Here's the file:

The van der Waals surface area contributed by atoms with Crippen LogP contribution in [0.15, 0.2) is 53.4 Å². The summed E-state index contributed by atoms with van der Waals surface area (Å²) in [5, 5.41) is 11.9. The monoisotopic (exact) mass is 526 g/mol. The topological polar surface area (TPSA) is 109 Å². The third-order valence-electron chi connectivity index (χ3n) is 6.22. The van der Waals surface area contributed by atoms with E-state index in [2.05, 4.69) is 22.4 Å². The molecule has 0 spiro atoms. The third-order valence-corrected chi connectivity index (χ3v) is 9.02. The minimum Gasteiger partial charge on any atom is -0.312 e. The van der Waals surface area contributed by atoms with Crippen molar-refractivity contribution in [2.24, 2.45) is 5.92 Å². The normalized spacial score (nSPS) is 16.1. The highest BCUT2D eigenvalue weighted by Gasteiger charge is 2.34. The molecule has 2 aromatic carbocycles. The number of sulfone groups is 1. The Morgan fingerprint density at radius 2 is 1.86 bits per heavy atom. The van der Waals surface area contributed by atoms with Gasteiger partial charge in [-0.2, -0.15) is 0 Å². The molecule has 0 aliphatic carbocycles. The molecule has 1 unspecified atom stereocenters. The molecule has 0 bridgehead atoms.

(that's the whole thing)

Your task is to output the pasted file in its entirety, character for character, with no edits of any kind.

The van der Waals surface area contributed by atoms with Crippen LogP contribution in [0.15, 0.2) is 53.4 Å². The summed E-state index contributed by atoms with van der Waals surface area (Å²) in [5, 5.41) is 11.9. The monoisotopic (exact) mass is 526 g/mol. The topological polar surface area (TPSA) is 109 Å². The third-order valence-electron chi connectivity index (χ3n) is 6.22. The van der Waals surface area contributed by atoms with E-state index in [2.05, 4.69) is 22.4 Å². The molecule has 0 spiro atoms. The third-order valence-corrected chi connectivity index (χ3v) is 9.02. The minimum Gasteiger partial charge on any atom is -0.312 e. The van der Waals surface area contributed by atoms with Crippen molar-refractivity contribution in [2.24, 2.45) is 5.92 Å². The normalized spacial score (nSPS) is 16.1. The highest BCUT2D eigenvalue weighted by Gasteiger charge is 2.34. The molecule has 2 aromatic carbocycles. The number of sulfone groups is 1. The Morgan fingerprint density at radius 2 is 1.86 bits per heavy atom. The van der Waals surface area contributed by atoms with Gasteiger partial charge in [-0.2, -0.15) is 0 Å². The molecule has 0 aliphatic carbocycles. The molecule has 1 unspecified atom stereocenters. The molecule has 0 bridgehead atoms.